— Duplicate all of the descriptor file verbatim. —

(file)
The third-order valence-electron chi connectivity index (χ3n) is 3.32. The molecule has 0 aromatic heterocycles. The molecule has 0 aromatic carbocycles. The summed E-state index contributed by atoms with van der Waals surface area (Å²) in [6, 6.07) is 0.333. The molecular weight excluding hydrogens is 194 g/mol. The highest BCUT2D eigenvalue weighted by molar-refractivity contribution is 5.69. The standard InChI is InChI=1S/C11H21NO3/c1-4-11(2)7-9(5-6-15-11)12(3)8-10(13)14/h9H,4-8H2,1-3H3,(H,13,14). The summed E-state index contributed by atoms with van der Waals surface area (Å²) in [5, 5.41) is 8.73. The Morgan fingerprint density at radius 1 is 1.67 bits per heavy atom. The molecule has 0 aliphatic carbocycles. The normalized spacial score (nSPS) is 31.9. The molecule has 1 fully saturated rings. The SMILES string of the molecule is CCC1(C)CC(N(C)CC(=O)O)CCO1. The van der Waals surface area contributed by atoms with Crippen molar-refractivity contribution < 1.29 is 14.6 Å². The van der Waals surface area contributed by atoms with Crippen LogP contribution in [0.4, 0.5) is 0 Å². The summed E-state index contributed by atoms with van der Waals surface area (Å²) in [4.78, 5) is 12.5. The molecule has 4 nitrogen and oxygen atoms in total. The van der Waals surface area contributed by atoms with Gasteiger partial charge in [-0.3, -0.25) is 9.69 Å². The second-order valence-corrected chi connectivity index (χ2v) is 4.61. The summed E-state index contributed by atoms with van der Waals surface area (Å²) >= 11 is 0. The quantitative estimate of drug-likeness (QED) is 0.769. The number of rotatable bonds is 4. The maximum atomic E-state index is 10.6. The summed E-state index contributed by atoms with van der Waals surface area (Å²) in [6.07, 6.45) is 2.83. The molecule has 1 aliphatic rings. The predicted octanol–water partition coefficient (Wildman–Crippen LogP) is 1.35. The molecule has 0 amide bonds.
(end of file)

The third-order valence-electron chi connectivity index (χ3n) is 3.32. The molecule has 0 aromatic heterocycles. The molecule has 0 aromatic carbocycles. The summed E-state index contributed by atoms with van der Waals surface area (Å²) in [6, 6.07) is 0.333. The molecular weight excluding hydrogens is 194 g/mol. The highest BCUT2D eigenvalue weighted by molar-refractivity contribution is 5.69. The standard InChI is InChI=1S/C11H21NO3/c1-4-11(2)7-9(5-6-15-11)12(3)8-10(13)14/h9H,4-8H2,1-3H3,(H,13,14). The summed E-state index contributed by atoms with van der Waals surface area (Å²) in [5, 5.41) is 8.73. The Morgan fingerprint density at radius 1 is 1.67 bits per heavy atom. The molecule has 0 aliphatic carbocycles. The normalized spacial score (nSPS) is 31.9. The molecule has 1 fully saturated rings. The SMILES string of the molecule is CCC1(C)CC(N(C)CC(=O)O)CCO1. The van der Waals surface area contributed by atoms with Crippen molar-refractivity contribution < 1.29 is 14.6 Å². The van der Waals surface area contributed by atoms with Crippen LogP contribution in [0.4, 0.5) is 0 Å². The summed E-state index contributed by atoms with van der Waals surface area (Å²) in [4.78, 5) is 12.5. The molecule has 4 nitrogen and oxygen atoms in total. The van der Waals surface area contributed by atoms with Gasteiger partial charge in [-0.3, -0.25) is 9.69 Å². The second-order valence-corrected chi connectivity index (χ2v) is 4.61. The summed E-state index contributed by atoms with van der Waals surface area (Å²) >= 11 is 0. The quantitative estimate of drug-likeness (QED) is 0.769. The number of rotatable bonds is 4. The maximum atomic E-state index is 10.6. The summed E-state index contributed by atoms with van der Waals surface area (Å²) in [6.07, 6.45) is 2.83. The molecule has 1 aliphatic rings. The predicted octanol–water partition coefficient (Wildman–Crippen LogP) is 1.35. The molecule has 0 amide bonds.